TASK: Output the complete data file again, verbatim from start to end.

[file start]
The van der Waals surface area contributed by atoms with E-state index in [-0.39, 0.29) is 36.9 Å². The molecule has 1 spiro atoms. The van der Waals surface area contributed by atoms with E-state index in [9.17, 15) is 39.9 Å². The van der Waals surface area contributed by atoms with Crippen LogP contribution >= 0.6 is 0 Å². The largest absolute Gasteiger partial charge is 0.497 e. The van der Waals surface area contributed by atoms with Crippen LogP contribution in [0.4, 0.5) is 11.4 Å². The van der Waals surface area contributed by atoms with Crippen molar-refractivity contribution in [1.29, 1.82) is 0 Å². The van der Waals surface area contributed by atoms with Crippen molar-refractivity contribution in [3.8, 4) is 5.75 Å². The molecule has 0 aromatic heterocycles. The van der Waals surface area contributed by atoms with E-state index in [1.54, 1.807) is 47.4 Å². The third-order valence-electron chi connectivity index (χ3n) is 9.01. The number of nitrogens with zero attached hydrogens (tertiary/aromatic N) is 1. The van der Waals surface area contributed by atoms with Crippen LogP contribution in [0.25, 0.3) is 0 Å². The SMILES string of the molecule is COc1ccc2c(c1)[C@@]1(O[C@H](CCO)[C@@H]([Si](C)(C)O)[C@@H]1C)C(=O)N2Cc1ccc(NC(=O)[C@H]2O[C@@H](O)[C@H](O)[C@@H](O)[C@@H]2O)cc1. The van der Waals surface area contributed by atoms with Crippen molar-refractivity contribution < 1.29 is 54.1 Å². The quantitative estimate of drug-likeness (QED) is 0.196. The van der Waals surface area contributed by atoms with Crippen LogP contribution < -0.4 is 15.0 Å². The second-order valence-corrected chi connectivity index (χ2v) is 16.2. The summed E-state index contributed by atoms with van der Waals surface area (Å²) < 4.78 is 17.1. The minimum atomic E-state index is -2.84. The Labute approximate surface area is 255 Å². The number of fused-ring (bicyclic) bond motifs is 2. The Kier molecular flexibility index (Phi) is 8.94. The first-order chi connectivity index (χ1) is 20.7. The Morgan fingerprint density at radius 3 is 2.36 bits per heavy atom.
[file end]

The van der Waals surface area contributed by atoms with E-state index in [-0.39, 0.29) is 36.9 Å². The molecule has 1 spiro atoms. The van der Waals surface area contributed by atoms with E-state index in [9.17, 15) is 39.9 Å². The van der Waals surface area contributed by atoms with Crippen LogP contribution >= 0.6 is 0 Å². The largest absolute Gasteiger partial charge is 0.497 e. The van der Waals surface area contributed by atoms with Crippen LogP contribution in [0.4, 0.5) is 11.4 Å². The van der Waals surface area contributed by atoms with Crippen molar-refractivity contribution in [1.29, 1.82) is 0 Å². The van der Waals surface area contributed by atoms with Crippen molar-refractivity contribution in [3.8, 4) is 5.75 Å². The molecule has 0 aromatic heterocycles. The van der Waals surface area contributed by atoms with E-state index in [1.54, 1.807) is 47.4 Å². The third-order valence-electron chi connectivity index (χ3n) is 9.01. The number of nitrogens with zero attached hydrogens (tertiary/aromatic N) is 1. The van der Waals surface area contributed by atoms with Crippen LogP contribution in [0.25, 0.3) is 0 Å². The SMILES string of the molecule is COc1ccc2c(c1)[C@@]1(O[C@H](CCO)[C@@H]([Si](C)(C)O)[C@@H]1C)C(=O)N2Cc1ccc(NC(=O)[C@H]2O[C@@H](O)[C@H](O)[C@@H](O)[C@@H]2O)cc1. The van der Waals surface area contributed by atoms with Crippen molar-refractivity contribution < 1.29 is 54.1 Å². The quantitative estimate of drug-likeness (QED) is 0.196. The van der Waals surface area contributed by atoms with Crippen LogP contribution < -0.4 is 15.0 Å². The second-order valence-corrected chi connectivity index (χ2v) is 16.2. The summed E-state index contributed by atoms with van der Waals surface area (Å²) < 4.78 is 17.1. The minimum atomic E-state index is -2.84. The Labute approximate surface area is 255 Å². The number of fused-ring (bicyclic) bond motifs is 2. The Kier molecular flexibility index (Phi) is 8.94. The first-order chi connectivity index (χ1) is 20.7. The Morgan fingerprint density at radius 3 is 2.36 bits per heavy atom.